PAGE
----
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Get A Jump On Gauging Winterkill

Winter wheat gets growing again as soon as the snow recedes, assuming it made it through the winter OK. A prolonged fall across most of the Prairies created some tough harvesting conditions that may or may not have negatively affected winter wheat survival. With good snow cover, winter wheat can handle a quick trip into the deep freeze. It’s exposed crop or iced-over fields that you have to worry about. Of course, nature can surprise even the most seasoned grower — the only sure way to know how the crop made it through winter is to let it grow.

Evaluating fields in later March or early April is a good place to start, however, if temperatures stay very low re-growth can be sluggish, leaving you with very little time to reseed, if necessary. Martin Entz, professor at the University of Manitoba, suggests getting out there now and doing a little digging.

“Get out in the field as soon as the snow recedes and dig up a few representative plants. We have even chipped them out of the ice in early March,” he says, so there’s no time like the present. “Plant them in shallow pots and stick them on the windowsill,” Entz says. The extra warmth of the house will speed along growth and give you a much earlier indication of winterkill.

The key here is digging up plants that represent the field’s make up. Low spots are prone to icing over, and any area that struggled to establish in the fall is more likely to not make it through the winter.

You don’t need to dig down far — it’s the crown of the plant you want. Leaves and lower roots are not very winter hardy but are also not necessary for regrowth. What you want is the actual crown. Dig them up, place two or three plants in 3″ to 4″ pots, keep them well-watered and check back in about a week. Healthy plants will have started to send out crown roots within about seven to 10 days. “If you don’t see any crown roots by day 14, the plant is more than likely dead,” Entz says.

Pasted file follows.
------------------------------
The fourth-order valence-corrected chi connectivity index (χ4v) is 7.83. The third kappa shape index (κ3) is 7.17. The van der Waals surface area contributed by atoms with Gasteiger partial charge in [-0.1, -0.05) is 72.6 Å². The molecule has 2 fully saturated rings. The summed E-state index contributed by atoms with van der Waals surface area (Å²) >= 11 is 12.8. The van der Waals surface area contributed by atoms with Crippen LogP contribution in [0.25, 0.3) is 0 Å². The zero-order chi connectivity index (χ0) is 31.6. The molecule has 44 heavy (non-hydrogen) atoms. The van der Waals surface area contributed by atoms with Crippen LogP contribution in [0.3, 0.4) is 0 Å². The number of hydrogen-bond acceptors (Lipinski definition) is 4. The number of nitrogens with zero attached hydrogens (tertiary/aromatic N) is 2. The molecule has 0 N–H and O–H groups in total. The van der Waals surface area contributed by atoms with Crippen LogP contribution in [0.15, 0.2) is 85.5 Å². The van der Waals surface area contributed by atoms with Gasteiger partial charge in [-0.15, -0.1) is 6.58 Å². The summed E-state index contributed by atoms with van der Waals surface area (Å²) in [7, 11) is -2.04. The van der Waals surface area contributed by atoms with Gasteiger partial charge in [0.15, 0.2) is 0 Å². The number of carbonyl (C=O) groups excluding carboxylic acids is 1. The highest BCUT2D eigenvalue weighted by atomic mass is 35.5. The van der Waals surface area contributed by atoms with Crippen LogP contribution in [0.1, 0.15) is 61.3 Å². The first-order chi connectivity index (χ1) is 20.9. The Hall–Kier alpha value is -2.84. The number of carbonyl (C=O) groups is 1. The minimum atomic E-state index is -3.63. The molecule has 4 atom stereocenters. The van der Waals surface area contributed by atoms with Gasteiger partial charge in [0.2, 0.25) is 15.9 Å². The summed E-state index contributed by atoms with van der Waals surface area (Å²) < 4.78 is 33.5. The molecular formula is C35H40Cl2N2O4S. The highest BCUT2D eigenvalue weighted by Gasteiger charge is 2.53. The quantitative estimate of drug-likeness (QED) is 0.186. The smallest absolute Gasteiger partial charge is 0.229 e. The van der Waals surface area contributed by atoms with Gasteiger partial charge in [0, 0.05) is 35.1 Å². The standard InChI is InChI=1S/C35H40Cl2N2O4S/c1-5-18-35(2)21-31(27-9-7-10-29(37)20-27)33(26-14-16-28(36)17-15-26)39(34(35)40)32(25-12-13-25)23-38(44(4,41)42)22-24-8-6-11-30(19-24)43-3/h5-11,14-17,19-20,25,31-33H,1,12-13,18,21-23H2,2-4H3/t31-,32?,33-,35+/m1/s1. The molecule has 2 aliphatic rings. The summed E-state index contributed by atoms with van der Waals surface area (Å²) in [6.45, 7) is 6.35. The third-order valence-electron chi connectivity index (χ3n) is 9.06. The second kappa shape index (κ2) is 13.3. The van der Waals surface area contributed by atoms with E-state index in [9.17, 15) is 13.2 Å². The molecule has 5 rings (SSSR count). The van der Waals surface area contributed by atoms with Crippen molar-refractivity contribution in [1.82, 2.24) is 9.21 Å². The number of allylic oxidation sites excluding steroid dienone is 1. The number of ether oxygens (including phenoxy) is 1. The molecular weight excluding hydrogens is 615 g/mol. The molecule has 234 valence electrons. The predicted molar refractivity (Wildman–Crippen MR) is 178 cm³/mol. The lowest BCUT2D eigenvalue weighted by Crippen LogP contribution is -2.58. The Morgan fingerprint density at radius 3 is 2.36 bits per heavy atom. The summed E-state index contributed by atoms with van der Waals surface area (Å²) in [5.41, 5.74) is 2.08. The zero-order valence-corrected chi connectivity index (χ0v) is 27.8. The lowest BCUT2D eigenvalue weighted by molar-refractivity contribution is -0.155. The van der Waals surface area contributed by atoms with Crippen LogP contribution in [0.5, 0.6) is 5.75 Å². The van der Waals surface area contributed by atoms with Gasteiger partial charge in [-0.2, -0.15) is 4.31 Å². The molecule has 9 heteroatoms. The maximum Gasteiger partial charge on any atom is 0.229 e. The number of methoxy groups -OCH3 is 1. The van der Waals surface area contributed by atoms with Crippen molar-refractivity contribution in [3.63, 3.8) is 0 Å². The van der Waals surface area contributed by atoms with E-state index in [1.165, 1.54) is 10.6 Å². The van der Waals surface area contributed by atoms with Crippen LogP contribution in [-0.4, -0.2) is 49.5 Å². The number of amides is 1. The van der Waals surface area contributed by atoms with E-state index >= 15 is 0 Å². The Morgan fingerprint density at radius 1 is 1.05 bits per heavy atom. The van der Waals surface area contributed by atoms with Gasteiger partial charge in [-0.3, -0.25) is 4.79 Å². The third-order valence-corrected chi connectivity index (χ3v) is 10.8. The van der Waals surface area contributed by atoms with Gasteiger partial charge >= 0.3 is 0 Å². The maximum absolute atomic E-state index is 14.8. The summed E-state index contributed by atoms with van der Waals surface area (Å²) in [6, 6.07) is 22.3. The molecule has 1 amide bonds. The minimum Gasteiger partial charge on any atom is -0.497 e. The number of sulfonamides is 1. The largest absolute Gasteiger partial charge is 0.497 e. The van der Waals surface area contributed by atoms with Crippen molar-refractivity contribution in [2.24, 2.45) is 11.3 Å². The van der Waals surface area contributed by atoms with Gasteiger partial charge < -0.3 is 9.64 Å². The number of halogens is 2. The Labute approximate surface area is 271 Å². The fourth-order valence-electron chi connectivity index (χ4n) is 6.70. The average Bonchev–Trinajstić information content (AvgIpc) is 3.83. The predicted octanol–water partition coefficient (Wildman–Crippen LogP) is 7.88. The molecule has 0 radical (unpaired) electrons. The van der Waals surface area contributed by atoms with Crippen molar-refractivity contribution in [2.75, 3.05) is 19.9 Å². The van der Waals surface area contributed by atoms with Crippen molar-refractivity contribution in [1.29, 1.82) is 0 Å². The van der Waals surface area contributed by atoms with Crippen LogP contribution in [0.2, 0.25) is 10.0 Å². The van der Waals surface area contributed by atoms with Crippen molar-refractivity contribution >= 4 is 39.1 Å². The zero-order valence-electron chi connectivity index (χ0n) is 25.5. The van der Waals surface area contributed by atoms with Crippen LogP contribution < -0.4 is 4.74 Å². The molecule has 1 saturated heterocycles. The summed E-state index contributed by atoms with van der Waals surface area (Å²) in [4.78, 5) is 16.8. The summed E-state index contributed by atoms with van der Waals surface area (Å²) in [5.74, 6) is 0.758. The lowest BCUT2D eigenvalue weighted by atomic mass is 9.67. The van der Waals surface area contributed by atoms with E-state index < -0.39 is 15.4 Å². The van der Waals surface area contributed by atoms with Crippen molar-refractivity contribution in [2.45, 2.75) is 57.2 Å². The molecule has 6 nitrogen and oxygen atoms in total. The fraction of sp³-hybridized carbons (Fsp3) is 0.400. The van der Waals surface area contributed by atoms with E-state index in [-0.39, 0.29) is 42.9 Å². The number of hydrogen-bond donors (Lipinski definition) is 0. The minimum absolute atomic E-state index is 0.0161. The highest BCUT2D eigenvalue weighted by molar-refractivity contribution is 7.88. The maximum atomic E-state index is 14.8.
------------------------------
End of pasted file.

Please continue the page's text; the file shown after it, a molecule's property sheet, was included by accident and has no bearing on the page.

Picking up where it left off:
What exactly are you looking for? Entz says to look for crown roots that emerge at a 45 degree angle. You’ll likely see two roots — one from each side. They’re relatively thick.


If you miss the early window, here are some quick tips to assess winterkill in the field. These tips are from a factsheet on the Winter Cereals Canada website found at Unlimited also has a winter wheat stand assessment factsheet at

Assess the crop between May 15 and May 25. This gives the crop time to regrow, while also giving you time to reseed if necessary.

Look for new growth in the form of white roots arising from the crown tissue

Proper spring nitrogen management will be required to increase competitiveness of injured stands Additional herbicide and fungicide operations may be required

The factsheet notes that winter wheat has a greater capacity to rebound after adverse conditions and produce yields compared to a spring wheat crop of similar density. The optimum plant stand is 20 to 30 plants per square foot however half of these numbers will produce an adequate crop due to the ability of winter wheat to aqgressively tiller, according to the factsheet.

If you do choose to reseed the factsheet recommends:

Wheat streak mosaic may carry over from infected winter wheat into spring seeded cereals. Avoid replanting to cereals, especially wheat.

Tillage and/or burndown herbicides will not likely control all plants, particularly if some are suffering injury and slow spring growth. Delay applications until the plants have greened up and are actively growing. ln-crop volunteer cereal herbicides may be required.

Remember to credit any spring-applied nitrogen to the following crop.

Lyndsey Smith is editor of Grainews.

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